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(Anomalisa title)

1 – Her (2013, Spike Jonze)

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Writer, director Spike Jonze and the cast of Her at the New York Film Festival 2013)

And finally, my number 1 favorite film of the 21st century is also my all-time favorite film, which is of course, Spike Jonze’s modern romantic masterpiece, Her. After his wife files for divorce, lonely letter writer Theodore Twombly, played by Joaquin Phoenix,  struggles to belief that he can be loved by anyone, however, after installing an advanced new operating system who names herself Samantha, voiced by Scarlett Johansson, a relationship blossoms in a way neither of them knew was possible. Her is living and breathing entity of a movie in which you can feel that Jonze has woven a part of himself into this deeply personal academy award winning screenplay. Although I have never met Spike Jonze, I feel more and more connected to him through my continued revisiting and admiration of this film. Not only is Her a deeply personal story that resonates so purely, it’s also a perfectly surreal, yet authentically original presentation of love and loneliness in our increasingly disconnected tech obsessed society. With help from a powerfully score from Arcade Fire and a reliably captivating performance from Joaquin Phoenix, Her is a modern day masterpiece that connects with me like no other film has, making it my favorite film of the 21st century thus far, and my favorite film ever made.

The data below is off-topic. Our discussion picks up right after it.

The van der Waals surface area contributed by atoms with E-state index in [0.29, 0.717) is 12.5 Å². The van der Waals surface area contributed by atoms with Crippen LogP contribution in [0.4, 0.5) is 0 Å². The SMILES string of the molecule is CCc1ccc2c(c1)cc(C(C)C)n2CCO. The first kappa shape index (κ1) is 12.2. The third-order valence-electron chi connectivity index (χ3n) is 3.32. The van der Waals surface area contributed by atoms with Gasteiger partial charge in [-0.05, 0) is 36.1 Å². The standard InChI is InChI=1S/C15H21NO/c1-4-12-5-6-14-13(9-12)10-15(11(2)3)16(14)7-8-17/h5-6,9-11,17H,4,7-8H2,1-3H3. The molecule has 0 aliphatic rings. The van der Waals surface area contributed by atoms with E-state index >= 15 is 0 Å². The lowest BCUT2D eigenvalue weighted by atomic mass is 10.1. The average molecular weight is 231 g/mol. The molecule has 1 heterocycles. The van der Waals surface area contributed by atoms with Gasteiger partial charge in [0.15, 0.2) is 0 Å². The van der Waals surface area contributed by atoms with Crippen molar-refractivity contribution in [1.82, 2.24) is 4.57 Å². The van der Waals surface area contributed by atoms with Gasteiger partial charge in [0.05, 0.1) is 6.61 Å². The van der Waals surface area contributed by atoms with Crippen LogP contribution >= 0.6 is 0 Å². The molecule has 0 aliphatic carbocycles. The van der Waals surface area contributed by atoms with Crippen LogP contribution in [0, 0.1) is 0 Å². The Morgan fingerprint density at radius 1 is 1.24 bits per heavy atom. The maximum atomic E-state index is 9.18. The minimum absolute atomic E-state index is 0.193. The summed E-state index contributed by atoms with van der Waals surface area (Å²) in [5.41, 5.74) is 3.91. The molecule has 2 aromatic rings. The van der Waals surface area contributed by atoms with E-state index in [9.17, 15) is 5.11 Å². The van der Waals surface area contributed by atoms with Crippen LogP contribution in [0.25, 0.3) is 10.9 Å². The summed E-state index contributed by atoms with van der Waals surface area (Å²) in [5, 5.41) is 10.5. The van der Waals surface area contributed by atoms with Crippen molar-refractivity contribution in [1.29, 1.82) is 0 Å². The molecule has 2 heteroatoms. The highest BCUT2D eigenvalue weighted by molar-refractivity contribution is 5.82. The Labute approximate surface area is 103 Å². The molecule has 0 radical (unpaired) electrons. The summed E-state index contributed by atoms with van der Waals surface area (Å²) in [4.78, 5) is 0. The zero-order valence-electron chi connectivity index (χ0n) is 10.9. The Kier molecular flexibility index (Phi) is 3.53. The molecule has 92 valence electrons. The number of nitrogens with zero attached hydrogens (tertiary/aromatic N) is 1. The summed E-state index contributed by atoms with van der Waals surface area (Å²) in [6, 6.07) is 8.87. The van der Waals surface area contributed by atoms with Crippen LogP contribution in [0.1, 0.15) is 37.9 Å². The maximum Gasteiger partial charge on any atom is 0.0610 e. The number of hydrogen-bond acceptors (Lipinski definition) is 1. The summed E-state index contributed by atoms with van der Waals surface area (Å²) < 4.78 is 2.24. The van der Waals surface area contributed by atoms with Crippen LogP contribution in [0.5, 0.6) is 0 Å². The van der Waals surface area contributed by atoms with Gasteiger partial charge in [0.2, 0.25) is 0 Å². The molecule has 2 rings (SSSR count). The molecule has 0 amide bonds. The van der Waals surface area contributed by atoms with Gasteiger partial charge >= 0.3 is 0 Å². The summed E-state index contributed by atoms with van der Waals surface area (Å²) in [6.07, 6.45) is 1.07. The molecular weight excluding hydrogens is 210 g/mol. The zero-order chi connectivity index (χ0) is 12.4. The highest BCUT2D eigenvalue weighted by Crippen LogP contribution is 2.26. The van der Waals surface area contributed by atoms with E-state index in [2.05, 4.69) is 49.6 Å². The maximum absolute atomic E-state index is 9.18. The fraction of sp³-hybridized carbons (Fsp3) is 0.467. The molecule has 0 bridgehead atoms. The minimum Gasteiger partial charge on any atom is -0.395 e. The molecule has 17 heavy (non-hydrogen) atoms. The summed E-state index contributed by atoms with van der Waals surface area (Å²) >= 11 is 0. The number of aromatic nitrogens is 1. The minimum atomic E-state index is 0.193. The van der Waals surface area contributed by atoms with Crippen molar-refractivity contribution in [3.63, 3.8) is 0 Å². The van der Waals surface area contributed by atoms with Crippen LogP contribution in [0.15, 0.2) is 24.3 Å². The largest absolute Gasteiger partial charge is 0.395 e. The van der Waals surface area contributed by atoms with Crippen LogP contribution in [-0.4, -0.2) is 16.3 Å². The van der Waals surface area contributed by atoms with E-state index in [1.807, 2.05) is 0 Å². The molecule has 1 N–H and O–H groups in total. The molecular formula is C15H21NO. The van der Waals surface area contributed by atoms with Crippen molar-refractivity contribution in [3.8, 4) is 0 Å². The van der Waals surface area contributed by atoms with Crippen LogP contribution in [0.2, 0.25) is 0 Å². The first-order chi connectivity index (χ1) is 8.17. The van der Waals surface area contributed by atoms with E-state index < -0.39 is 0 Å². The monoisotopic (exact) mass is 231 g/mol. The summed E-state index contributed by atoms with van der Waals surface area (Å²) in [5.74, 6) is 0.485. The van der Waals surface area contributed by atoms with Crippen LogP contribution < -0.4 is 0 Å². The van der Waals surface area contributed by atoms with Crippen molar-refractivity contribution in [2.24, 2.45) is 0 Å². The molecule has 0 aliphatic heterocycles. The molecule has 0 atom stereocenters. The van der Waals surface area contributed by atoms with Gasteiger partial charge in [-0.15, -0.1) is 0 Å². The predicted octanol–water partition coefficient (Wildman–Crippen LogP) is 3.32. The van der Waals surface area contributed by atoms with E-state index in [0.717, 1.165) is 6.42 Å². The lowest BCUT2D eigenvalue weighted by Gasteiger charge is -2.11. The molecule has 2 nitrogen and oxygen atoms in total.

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(Her title)


Finally we have reached the end of my top 100 films of the 21st century thus far. Thank you to everyone that read any of my 10 parts to this countdown, whether you read all 10 or just my top 10, thank you for taking the time to read my words, it means the world to me. Do let me know what you thought of this list. Do you agree with some of my choices? Are there some you disagree with? Are there some films you’ve never seen or even heard of? Or did I just hit the nail on the head because my taste is impeccable? I don’t know about you, but I think the latter. Nonetheless, thank you for reading my top 10 films of the 21st century thus far, expect more articles and reviews from me sometime in the future, stay safe.